Time To Embark On A Journey

My first novel, as well as others I’ll write, will be based on a popular story structure: “The Journey”.  You’ll often times find me referring to a journey, primarily due to the relation to my first novel, but also due to the many emotions and story variants it can accommodate.  The arc of a journey has been used by many writers: J.R.R. Tolkien in The Lord of the Rings, Steven King in The Gunslinger, and Douglas Adams in The Hitchhikers Guide to the Galaxy. All these authors and more know what it means to embark on a truly fascinating adventure.  The concept of the journey is fascinating in that it presents so many different possibilities and challenges for the hero to encounter and overcome.  The hero may run into many different characters along the way, and because they’re travelling, they can be as diverse and unique as the author can fathom.   They can run from something, run to something or simply be travelling for survival.  They’ll be forced to deal with hunger, assailants, nature and mental stability. All of these things and more are perfect reasons to have your protagonist embark on a journey, and they all share one common theme: “Overcome”.  The characters’ ability to overcome or even to fail to overcome obstacles is something that every human being can relate to.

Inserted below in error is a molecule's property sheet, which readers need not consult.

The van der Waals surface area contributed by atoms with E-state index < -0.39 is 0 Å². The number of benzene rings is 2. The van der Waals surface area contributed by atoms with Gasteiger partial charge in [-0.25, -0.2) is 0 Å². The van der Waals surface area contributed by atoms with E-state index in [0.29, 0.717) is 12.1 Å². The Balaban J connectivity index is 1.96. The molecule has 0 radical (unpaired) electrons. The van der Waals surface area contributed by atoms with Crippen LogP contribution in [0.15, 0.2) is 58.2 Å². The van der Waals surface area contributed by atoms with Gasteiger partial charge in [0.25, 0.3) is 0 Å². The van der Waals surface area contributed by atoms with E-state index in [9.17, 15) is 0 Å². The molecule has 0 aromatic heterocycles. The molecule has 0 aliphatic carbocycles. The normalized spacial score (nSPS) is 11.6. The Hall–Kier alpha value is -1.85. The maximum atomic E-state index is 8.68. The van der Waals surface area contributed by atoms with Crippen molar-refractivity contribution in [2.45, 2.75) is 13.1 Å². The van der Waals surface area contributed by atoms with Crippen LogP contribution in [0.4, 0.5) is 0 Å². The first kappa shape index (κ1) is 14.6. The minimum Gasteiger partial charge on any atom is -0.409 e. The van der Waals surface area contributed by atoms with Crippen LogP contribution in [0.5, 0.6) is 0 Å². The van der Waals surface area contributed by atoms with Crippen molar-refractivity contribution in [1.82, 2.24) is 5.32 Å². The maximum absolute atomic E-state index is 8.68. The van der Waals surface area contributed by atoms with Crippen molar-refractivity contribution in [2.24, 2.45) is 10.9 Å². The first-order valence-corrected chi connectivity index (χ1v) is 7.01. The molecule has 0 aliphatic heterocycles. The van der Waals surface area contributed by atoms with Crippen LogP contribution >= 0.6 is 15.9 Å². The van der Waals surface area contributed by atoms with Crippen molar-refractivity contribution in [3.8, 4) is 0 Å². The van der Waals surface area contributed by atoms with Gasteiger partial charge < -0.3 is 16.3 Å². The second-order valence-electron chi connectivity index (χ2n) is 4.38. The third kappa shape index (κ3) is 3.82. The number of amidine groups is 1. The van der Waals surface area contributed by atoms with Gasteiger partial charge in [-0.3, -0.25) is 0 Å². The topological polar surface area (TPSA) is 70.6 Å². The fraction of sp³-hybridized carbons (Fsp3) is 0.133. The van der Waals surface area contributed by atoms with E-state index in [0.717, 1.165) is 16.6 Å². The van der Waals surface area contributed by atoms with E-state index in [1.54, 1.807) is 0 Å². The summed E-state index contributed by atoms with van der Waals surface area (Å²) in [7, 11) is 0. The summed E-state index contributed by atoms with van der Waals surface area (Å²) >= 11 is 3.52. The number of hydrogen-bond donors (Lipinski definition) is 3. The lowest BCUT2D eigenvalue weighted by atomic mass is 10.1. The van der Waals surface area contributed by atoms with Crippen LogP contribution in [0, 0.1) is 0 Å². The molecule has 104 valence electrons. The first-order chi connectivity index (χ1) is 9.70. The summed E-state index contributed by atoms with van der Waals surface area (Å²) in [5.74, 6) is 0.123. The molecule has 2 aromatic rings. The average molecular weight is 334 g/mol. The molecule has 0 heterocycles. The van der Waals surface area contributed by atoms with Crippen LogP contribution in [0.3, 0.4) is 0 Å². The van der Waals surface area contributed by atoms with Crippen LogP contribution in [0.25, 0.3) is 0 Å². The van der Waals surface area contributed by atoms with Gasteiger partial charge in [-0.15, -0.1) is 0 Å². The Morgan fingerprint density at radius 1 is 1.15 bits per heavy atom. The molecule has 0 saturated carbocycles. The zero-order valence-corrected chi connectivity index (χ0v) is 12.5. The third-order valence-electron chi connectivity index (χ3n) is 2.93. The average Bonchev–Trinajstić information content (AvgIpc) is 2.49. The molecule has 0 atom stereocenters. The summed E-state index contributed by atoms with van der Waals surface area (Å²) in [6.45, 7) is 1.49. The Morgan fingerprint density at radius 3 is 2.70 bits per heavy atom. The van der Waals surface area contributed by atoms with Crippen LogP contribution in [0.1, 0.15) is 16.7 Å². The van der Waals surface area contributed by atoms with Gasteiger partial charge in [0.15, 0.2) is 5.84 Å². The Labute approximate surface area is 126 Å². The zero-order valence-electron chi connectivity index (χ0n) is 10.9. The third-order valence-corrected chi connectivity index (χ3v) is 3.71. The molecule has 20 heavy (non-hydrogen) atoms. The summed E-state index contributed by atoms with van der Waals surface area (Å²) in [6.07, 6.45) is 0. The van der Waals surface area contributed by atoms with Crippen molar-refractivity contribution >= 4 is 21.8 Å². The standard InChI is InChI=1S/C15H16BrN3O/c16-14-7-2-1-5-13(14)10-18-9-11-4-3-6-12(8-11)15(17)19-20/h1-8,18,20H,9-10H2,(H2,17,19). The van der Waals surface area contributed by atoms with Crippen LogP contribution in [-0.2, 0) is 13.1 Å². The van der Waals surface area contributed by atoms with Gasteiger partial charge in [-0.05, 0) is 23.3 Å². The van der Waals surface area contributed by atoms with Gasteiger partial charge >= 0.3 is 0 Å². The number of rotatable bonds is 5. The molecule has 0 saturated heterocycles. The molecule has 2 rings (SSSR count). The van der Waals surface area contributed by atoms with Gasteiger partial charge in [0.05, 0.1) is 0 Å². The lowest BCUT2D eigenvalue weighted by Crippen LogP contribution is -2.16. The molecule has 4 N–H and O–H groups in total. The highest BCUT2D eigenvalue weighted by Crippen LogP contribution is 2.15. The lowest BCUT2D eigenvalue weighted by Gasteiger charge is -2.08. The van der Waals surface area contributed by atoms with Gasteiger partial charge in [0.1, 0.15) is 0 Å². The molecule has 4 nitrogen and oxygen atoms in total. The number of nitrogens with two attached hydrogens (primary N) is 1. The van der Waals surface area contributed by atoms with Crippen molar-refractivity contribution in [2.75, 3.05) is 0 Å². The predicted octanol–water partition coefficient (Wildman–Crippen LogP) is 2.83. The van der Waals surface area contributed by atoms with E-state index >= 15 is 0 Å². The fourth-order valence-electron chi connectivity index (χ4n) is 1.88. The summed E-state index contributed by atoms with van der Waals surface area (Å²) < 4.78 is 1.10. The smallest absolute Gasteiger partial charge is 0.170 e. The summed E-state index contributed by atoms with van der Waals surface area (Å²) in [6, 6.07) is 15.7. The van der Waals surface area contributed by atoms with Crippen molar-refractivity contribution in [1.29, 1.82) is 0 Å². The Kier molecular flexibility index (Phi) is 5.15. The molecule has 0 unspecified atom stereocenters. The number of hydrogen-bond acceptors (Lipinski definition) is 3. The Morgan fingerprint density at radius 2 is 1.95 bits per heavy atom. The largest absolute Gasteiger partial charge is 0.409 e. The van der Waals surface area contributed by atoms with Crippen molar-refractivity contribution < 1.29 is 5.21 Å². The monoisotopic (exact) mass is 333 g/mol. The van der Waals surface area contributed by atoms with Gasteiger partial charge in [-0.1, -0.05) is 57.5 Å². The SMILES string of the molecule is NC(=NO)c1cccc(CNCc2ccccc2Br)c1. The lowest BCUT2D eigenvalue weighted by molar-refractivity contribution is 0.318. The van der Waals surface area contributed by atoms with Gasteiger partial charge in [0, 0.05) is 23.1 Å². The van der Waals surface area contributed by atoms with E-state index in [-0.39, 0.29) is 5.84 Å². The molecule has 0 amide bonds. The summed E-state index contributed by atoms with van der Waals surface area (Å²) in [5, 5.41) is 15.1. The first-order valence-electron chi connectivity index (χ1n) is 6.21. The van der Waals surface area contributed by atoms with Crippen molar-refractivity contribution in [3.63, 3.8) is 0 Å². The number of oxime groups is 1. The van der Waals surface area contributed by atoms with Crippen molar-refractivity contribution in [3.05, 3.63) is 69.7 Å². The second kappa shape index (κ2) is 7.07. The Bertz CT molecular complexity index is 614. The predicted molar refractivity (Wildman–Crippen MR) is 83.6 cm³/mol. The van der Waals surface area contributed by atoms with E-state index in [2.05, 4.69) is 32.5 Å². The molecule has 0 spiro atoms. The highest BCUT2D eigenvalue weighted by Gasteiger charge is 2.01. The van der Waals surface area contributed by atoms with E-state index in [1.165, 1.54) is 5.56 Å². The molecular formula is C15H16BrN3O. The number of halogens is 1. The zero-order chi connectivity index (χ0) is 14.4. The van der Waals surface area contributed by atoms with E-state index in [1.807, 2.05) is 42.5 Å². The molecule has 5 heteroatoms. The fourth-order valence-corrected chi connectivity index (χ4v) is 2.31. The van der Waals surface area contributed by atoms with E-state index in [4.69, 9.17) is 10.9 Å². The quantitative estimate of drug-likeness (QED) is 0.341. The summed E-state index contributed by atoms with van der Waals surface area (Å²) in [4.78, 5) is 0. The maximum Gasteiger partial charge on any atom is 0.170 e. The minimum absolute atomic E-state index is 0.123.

In addition to all of the obvious, physical aspects of the journey, there is one thing that encompasses all of the above and more: the mental journey.  Being able to overcome yourself, or your own mind, whether dealing with a mental impairment, such as amnesia, or a more basic emotion like an overwhelming fear of spiders when your goal lies deep within a dark, web-ridden cave.  Movies with big twists where it was all in the mind of a mental patient take the concept of overcoming ones mental deficiencies to an absolute extreme, but still hit the “mental journey nail” on the head and are often having the character overcome many of these mental obstacles at once.  But again, that similar underlying theme pokes its timid head out. The journey to prevail over something is not only one of the most intriguing and promising aspects of story architecture, but it is also one of the oldest.  Tales told by our ancestors thousands of years ago were about a person overcoming a large beast or retrieving a great treasure from a god and are still told and replicated today.

As you can see, this is something that is prominent throughout our entire history and will make a prominent return in my book, which is the reason I chose to write about this interesting bit of story structure. Hopefully you will be able to recognize it in my tale as well.  You may or may not have already known about this concept, but hopeful this helps shed some light on how it is prominent in our everyday lives, even if we don’t immediately recognize it.


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